Although MSTS scores were relatively lower than those of patients who receive Enneking type I/II or I/II/III resections, we consider the functional results in the current study acceptable because the overall extents of the resections were more extensive. Most of our patients were able to perform activities of daily living. The MSTS scores of patients with and without an extra S1 screw fixation were not significantly different. However, the utility of an extra screw fixation should be investigated in a study with a larger number of patients and longer follow-up.
It is reasonable for this major surgery to have a relatively high complication rate. Our overall complication rate was 56.0%, and the most common complications were wound-related and deep infections. Problems with wound healing are not uncommon in patients with overall poor conditions who receive large incisions and extensive soft tissue dissection. Ligation of the internal iliac artery also results in insufficient blood supply to the skin.
Deep infection is the most severe complication of surgeries with large implants. The deep infection rate in the current study (16.0%) was higher than that previously reported for Enneking type I/II or I/II/III resections. Risk factors for deep infections include a long surgical time, poor soft tissue coverage, and relative immunosuppression due to neoadjuvant chemotherapy. These factors also make control of deep infections difficult. We treated deep infections with intravenous antibiotics and debridement. Although prosthesis removal without further reconstruction was required in 2 patients, neither of them required a subsequent hemipelvectomy.
The prosthesis-related complication rate was 24.0%, and aseptic loosening of the pedicle screw and rod was the most common mechanical complication. This complication may have occurred because the crosslinked pedicle rods were fixed to screws in L4 and L5. In our previous biomechanical study, stress was concentrated on the feet of the connecting rods of the acetabulum, and on the proximal segment of the pedicle rod and screw . This is likely the underlying mechanism of the high loosening rate of this prosthesis. Adding an extra screw fixation to the S1 vertebra reduces the peak prosthetic stress by 18.3%, and also provides extra support from the anterior column of the spine, thus increasing the stability of the system. However, statistical analysis showed no differences in prosthesis survival and function after adding an extra S1 screw fixation. This finding may be because only 5 patients received the extra screw fixation and it needed to be further observed in long term follow-up of more patients.
The 3-year prosthesis survival rate was 63.2%. Of the patients that required a revision surgery, 33.3% had deep infections. Even with these infections, the prosthesis survival rate should be higher since the incidence of mechanical failure was lower. An advantage of the combine hemipelvic endoprosthesis is that its assembly can be performed in a number of different ways such that compression or damage to key vessels and nerves, the siatic nerve for example, can be avoided. Importantly, we evaluated disease recurrence separate from that of implant failure in order to better compare the results of this technique with other methods.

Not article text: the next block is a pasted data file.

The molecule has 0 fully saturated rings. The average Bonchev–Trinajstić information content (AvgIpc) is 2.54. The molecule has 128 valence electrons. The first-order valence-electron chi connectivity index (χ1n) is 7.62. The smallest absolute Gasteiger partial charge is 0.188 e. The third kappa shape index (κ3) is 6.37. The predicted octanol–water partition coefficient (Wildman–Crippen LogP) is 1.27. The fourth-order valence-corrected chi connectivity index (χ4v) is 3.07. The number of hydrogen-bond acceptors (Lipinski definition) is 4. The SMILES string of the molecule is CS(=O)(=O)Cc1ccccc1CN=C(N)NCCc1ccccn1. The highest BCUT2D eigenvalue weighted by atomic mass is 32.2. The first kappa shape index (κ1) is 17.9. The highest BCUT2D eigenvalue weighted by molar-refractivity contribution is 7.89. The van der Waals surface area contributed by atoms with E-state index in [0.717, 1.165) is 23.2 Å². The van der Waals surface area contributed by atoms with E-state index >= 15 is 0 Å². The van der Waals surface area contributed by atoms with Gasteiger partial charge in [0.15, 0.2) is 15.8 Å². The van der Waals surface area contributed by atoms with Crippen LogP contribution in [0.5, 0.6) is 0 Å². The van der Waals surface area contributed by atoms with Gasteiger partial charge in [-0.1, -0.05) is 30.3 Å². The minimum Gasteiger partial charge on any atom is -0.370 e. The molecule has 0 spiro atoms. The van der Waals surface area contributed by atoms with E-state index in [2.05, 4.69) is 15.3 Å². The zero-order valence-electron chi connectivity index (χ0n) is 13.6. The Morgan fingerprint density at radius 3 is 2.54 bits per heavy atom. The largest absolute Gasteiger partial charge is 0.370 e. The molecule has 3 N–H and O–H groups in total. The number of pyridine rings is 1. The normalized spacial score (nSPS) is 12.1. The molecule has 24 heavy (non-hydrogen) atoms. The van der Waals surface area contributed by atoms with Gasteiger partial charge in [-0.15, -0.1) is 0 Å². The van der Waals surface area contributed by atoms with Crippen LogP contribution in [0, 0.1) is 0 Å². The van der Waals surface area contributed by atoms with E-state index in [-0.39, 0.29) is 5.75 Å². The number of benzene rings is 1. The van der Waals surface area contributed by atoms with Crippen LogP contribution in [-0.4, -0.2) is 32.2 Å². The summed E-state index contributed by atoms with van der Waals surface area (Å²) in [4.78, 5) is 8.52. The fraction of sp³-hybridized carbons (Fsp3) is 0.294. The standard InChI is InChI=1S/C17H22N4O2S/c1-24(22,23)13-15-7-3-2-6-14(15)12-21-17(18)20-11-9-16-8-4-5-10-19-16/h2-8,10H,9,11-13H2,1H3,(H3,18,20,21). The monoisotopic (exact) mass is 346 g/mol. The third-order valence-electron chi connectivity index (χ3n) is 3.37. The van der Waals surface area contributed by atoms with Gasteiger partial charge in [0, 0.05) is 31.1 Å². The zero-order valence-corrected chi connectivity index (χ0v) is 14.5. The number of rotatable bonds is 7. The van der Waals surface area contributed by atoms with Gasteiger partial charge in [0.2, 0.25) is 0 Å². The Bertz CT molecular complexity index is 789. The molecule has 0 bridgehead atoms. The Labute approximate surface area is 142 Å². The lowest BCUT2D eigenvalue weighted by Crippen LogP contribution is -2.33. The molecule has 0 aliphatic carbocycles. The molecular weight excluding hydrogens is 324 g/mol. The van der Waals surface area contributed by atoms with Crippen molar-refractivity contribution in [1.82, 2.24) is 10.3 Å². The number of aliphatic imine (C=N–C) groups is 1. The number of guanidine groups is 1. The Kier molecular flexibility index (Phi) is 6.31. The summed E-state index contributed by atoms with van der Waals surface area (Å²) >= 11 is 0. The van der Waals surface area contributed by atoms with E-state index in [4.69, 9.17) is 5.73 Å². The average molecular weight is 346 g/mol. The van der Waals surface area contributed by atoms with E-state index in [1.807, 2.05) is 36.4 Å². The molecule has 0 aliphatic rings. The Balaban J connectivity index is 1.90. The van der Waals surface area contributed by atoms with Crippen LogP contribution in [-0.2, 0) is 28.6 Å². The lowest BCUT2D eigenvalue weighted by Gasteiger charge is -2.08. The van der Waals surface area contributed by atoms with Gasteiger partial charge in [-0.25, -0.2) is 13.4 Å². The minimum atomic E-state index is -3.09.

There are a number of shortcomings of this study. The follow-up period was relatively short for some of the patients. We classified patients by the location of the tumor, and there was heterogeneity with respect to diseases and types of resection. This made comparisons within groups difficult.
Limb salvage surgery and reconstruction with the unique hemipelvic endoprosthesis is effective for patients with pelvic tumors. Functional outcomes are adequate, and the rates of complications are relatively low. Adding an extra screw for fixation to the S1 vertebra was not associated with any improvement clinical outcomes during a short-term follow-up period.
Availability of data and materials
All data can be available at request by email to the corresponding author.
Deep vein thromboses
The fourth lumbar vertebrae
The fifth lumbar vertebrae
The Musculoskeletal Tumor Society
National Comprehensive Cancer Network
The first sacral vertebrae
Surgical intensive care unit
Statistical Package for the Social Science
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We thank Dr. Qinglin Jin for his help in data collection. We thank Dr. Gao for providing the radiological images. This study has been accepted as oral presentation by 2019 annual conferences of European Musculo-Skeletal Oncology Society (EMSOS) and International Society of Limb Salvage (ISOLS).
This study was funded by Natural Science Foundation of Guangdong Province (Grant Number: 2017A030310189; Recipient: Bo Wang). Sponsors did not play any role in the design, data collection, analysis, interpretation, writing and decision to publish the manuscript.
Ethics approval and consent to participate
Written informed consent was obtained from all patients or from their parents if they were younger than 18 years old. This study was approved by the ethics committee of the First Affiliated Hospital of Sun Yat-Sen University.
Consent for publication
Written informed consent for publication was obtained from all participants. The patient shown in Fig. 2 signed consent for his personal and clinical details along with identifying images to be published in this study.
The authors declare that they have no competing interests.